Chinese Financiers Embrace Local Card Game Guandan Amid US Investment Curbs

Chinese financiers are turning to the local card game Guandan to woo clients and raise funds domestically amid US investment restrictions. Guandan's popularity has spread beyond the financial industry, with an estimated 140 million players nationwide.

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Aqsa Younas Rana
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Chinese Financiers Embrace Local Card Game Guandan Amid US Investment Curbs

Chinese Financiers Embrace Local Card Game Guandan Amid US Investment Curbs

In the wake of US President Joe Biden's 2023 executive order restricting US investment in China's strategic sectors, Chinese financiers are turning to the local card game throwing, eggs to woo clients and raise funds domestically. The poker-like game, originating from Jiangsu province, has eclipsed Texas Hold'em in popularity and become a must-have social skill for financial professionals.

Why this matters: The shift towards Guandan highlights the growing importance of domestic networking and relationship-building in China's financial industry, as the country navigates the impact of US investment restrictions. This trend may have long-term implications for the way business is conducted in China, with potential consequences for global economic relationships.

President Biden's executive order in August 2023 targeted key industries such as AI, quantum computing, and semiconductors, with Commerce Secretary Gina Raimondo expecting implementing rules to be finalized by year-end. China has struggled economically since emerging from pandemic isolation, with foreign investment hitting a 30-year low of $33 billion in 2023.

Over 20 million people in Jiangsu and Anhui provinces regularly play Guandan, also known as "throwing eggs," according to the National Business Daily. The Guandan Card Association, led by billionaire Qi Shi, is actively promoting the game in Shanghai. Guandan's ease of learning, short playing time, and non-betting nature make it an attractive option during China's crackdown on illegal gambling.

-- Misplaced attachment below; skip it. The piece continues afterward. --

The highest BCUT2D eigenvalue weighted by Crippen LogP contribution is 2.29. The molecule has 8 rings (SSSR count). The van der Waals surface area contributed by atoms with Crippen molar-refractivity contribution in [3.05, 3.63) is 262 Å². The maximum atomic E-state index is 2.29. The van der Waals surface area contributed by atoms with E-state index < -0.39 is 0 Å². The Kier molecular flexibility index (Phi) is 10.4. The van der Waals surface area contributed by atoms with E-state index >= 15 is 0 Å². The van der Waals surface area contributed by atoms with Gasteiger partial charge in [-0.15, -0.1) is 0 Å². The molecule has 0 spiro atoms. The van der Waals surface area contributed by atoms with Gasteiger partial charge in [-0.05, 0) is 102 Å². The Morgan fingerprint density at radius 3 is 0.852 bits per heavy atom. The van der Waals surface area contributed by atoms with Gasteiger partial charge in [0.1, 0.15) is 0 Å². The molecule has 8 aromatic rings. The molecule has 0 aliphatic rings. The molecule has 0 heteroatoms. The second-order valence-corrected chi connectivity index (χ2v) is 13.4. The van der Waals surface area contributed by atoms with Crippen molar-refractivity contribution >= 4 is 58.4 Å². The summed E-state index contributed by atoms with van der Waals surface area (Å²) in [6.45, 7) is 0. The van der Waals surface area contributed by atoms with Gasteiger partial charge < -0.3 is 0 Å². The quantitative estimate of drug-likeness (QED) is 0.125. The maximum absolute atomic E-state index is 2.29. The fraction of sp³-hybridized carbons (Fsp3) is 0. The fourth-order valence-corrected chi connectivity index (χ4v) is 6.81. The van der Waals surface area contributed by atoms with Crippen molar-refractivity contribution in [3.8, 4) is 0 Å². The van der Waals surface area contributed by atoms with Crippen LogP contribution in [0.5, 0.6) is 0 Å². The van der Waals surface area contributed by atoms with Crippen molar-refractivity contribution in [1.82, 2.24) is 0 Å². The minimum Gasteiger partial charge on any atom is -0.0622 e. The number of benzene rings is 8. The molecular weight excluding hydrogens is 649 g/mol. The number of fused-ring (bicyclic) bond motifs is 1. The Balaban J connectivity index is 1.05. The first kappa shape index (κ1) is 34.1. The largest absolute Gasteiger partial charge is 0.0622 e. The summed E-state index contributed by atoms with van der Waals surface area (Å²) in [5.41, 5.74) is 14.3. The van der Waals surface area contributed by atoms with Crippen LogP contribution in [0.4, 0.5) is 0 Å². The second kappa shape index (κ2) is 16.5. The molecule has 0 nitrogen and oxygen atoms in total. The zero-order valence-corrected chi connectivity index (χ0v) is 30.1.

Financiers believe mastering Guandan can help them raise funds and forge stronger relationships with local government officials and clients. The game's team-based format lends itself to building partnerships, while its conversational nature facilitates networking. "To raise funds, investment institutions have to serve those who have money and cater to their preferences. It is natural to play this local card game as a social activity," said Chris You, an associate at a US-based venture capital firm in Beijing.

Guandan's popularity has spread beyond the financial industry, with an estimated 140 million players nationwide. Students in Hubei province were even required to learn the game during their winter vacation to cultivate intellectual ability and teamwork skills. Finance professionals are now organizing Guandan gatherings across industries in major cities.

"The tensions between the U.S. and China definitely would affect China's economy in general. So I think it is better to follow the trend and learn more ways for our financiers to network no matter what company we are working for," said Amice Wang, a finance professional in Beijing. As Chinese financiers adapt to the shifting geopolitical landscape, Guandan has emerged as a valuable tool for building domestic business relationships and navigating the challenges posed by US investment restrictions.

Key Takeaways

  • Chinese financiers turn to local card game Guandan to woo clients and raise funds domestically.
  • Guandan's popularity eclipses Texas Hold'em, becoming a must-have social skill for financial professionals.
  • US investment restrictions drive shift towards domestic networking and relationship-building in China's finance industry.
  • Guandan's team-based format and conversational nature facilitate partnerships and networking.
  • Guandan's popularity spreads beyond finance, with 140 million players nationwide, and is seen as a valuable tool for building business relationships.